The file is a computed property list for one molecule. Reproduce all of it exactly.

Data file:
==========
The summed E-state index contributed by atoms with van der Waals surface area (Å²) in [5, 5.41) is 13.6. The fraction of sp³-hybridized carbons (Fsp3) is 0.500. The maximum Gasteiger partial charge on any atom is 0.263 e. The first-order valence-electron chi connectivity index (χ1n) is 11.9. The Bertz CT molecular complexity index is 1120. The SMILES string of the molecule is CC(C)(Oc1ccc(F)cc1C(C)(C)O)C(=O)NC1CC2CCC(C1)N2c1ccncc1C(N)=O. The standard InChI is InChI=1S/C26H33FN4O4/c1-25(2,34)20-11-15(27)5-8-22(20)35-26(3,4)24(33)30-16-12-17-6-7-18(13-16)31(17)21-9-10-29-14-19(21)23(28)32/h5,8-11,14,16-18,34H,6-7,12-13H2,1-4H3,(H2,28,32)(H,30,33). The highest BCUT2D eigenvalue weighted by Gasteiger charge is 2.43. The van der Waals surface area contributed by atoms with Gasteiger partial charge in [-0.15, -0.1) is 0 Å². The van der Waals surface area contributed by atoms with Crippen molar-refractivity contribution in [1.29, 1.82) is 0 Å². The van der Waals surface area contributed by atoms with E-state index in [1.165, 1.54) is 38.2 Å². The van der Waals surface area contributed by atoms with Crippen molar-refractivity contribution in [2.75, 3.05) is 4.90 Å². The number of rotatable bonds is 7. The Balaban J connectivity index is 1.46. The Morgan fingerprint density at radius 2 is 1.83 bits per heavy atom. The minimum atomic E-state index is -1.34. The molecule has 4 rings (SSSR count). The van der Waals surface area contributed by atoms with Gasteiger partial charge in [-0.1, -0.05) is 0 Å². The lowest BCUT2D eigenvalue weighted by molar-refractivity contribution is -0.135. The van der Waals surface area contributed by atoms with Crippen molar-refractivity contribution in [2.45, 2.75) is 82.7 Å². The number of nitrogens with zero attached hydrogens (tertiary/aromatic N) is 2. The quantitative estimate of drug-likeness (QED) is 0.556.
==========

The summed E-state index contributed by atoms with van der Waals surface area (Å²) in [5, 5.41) is 13.6. The fraction of sp³-hybridized carbons (Fsp3) is 0.500. The maximum Gasteiger partial charge on any atom is 0.263 e. The first-order valence-electron chi connectivity index (χ1n) is 11.9. The Bertz CT molecular complexity index is 1120. The SMILES string of the molecule is CC(C)(Oc1ccc(F)cc1C(C)(C)O)C(=O)NC1CC2CCC(C1)N2c1ccncc1C(N)=O. The standard InChI is InChI=1S/C26H33FN4O4/c1-25(2,34)20-11-15(27)5-8-22(20)35-26(3,4)24(33)30-16-12-17-6-7-18(13-16)31(17)21-9-10-29-14-19(21)23(28)32/h5,8-11,14,16-18,34H,6-7,12-13H2,1-4H3,(H2,28,32)(H,30,33). The highest BCUT2D eigenvalue weighted by Gasteiger charge is 2.43. The van der Waals surface area contributed by atoms with Gasteiger partial charge in [-0.15, -0.1) is 0 Å². The van der Waals surface area contributed by atoms with Crippen molar-refractivity contribution in [1.29, 1.82) is 0 Å². The van der Waals surface area contributed by atoms with E-state index in [1.165, 1.54) is 38.2 Å². The van der Waals surface area contributed by atoms with Crippen molar-refractivity contribution in [2.75, 3.05) is 4.90 Å². The number of rotatable bonds is 7. The Balaban J connectivity index is 1.46. The Morgan fingerprint density at radius 2 is 1.83 bits per heavy atom. The minimum atomic E-state index is -1.34. The molecule has 4 rings (SSSR count). The van der Waals surface area contributed by atoms with Gasteiger partial charge in [-0.1, -0.05) is 0 Å². The lowest BCUT2D eigenvalue weighted by molar-refractivity contribution is -0.135. The van der Waals surface area contributed by atoms with Crippen molar-refractivity contribution in [2.45, 2.75) is 82.7 Å². The number of nitrogens with zero attached hydrogens (tertiary/aromatic N) is 2. The quantitative estimate of drug-likeness (QED) is 0.556.